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According to this year’s Pagan/Wiccan calendar, Matronalia also known as the Festival of Women occurs on Friday March 1, 2013. The word Matronalia comes from “mater” the Latin word for mother.

Originally celebrated as an ancient Roman holiday, it was a festival honoring the Goddess Juno, as well as mothers and women in general. Modern Pagans and Wiccans recognize the importance of this celebration even today.

History and Origins

Matronalia or Matronales Feriae, according to ancient Roman religion, commemorated Juno Lucina, the goddess of childbirth. It also celebrated women and motherhood. Feasting and ceremonies were held on the first day of the year which happened to be March 1st at that time. This was prior to the Julian calendar that starts with January instead.

In many ways, the celebration of Matronalia influenced our modern day observance of Mother’s Day.

Juno’s temple foundation was on the largest of seven hills in Rome known as the Esquiline. At this site on Matronalia, husbands and wives would pray for the strength of their marriages and lay flower wreaths. Sacrificial offerings of lambs and cattle were also made at the temple during this time.

Matronalia celebrations were also observed in ancient Roman households. Husbands presented their wives with gifts, while young maidens received presents from their boyfriends. Even slaves participated in the festivities with a day of feasting provided by the lady of the house.

Fertility was also celebrated, as wives were encouraged to loosen their hair and the belts of their garments. This was symbolic of “loosening the womb” so that children could be brought forth. During the rule of Augustus from 27 BC to 14 AD, Matronalia was promoted heavily to help increase a dwindling population.

Modern Day Observances

In many ways, the celebration of Matronalia influenced our modern day observance of Mother’s Day. Recognizing and celebrating the values of motherhood and the contributions of matriarchs is important to any society or culture. Even the tradition of gifting and presenting flowers still remains with us today.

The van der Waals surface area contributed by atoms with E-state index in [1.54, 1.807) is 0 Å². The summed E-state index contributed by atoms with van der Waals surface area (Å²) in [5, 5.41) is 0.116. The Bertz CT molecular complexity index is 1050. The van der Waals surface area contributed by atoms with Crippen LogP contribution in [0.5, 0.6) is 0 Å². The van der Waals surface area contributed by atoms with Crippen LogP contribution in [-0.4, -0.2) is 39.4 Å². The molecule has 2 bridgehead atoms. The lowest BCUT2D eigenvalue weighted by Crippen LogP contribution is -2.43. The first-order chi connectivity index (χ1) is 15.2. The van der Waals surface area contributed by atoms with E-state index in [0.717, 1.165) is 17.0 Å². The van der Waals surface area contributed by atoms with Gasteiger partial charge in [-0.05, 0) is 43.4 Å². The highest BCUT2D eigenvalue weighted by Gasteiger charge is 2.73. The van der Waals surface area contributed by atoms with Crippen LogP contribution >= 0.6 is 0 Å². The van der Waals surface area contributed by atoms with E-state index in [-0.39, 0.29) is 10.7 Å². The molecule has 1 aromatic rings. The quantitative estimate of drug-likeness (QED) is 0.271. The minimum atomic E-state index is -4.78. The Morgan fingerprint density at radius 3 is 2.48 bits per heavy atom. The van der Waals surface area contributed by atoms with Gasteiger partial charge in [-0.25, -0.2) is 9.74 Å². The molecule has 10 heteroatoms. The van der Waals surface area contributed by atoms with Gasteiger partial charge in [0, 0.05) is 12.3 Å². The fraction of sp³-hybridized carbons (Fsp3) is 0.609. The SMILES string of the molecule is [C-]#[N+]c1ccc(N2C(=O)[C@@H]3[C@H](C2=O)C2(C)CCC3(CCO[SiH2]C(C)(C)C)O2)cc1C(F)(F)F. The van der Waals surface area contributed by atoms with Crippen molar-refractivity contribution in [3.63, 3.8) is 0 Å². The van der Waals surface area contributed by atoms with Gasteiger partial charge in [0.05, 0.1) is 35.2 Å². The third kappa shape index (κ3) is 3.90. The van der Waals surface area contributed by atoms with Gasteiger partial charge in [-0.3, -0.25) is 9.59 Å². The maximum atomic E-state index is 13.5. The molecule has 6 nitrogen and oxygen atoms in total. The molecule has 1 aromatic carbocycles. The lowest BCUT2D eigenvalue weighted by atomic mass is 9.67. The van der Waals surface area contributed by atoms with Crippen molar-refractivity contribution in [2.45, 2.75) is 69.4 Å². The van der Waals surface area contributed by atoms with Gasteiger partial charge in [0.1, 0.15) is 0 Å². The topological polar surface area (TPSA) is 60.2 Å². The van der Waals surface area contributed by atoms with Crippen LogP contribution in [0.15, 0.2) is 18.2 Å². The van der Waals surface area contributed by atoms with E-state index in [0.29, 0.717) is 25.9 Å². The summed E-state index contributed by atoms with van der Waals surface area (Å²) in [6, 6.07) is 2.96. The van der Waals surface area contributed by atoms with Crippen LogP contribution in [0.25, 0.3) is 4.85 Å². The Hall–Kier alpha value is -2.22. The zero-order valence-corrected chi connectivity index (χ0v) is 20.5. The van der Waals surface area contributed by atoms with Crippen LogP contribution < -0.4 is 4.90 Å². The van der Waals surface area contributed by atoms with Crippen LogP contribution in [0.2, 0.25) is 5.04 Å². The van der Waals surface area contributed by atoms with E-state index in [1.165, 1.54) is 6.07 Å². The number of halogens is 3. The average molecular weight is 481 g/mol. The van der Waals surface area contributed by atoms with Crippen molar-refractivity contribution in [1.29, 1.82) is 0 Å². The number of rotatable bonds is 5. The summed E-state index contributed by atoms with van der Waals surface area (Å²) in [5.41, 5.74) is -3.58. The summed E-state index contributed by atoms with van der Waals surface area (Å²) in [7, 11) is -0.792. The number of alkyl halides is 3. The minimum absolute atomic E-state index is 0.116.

Yet, Matronalia encompasses a broader focus than Mother’s Day. Juno’s roles as goddess, daughter, mother and wife were all to be celebrated and emulated. “I’m Every Woman,” by Chaka Khan could have been Juno’s theme song. The ancient festival honored the goddess and her many roles in all women, young and old alike.

The modern day Pagan/Wiccan observance of Matronalia upholds this tradition as a “Festival of Women.” All women are honored and remembered. While not a large celebration like Samhain or Yule, Pagans and Wiccans may include some rituals along with a special meal to honor this day. Altars are often decorated in white and purple with offerings of candles, white wine and flowers while invocations are made to Juno. Meals usually include white breads and pasta with white sauce.

Inspiration for Women

You can also celebrate Matronalia in your own personal way. Take time out to remember the important women in your life. Honor your female family members, neighbors and friends. Say a special prayer for them or write in your journal about how they have enriched your life. Create a gratitude list or page including all the wonderful things that they have done for you. Better yet, get all your girls together and let them know in person! Have a girls’ night out and share the fun.

Also take this opportunity to commemorate the women who have gone before us, including ancestors and historical figures. Women of the past endured many struggles and hardships in order to pave the way for the rest of us. Think about the suffragettes fighting for the vote or women entering traditionally male oriented careers. Take a moment to appreciate and honor their legacies too. Coincidentally March is Women’s History Month, so what better way to kick it off than with a Matronalia celebration.

Let this year’s Festival of Women inspire you to recognize all the fabulous females in your life. Also let it encourage you to get in touch with your own divine feminine nature.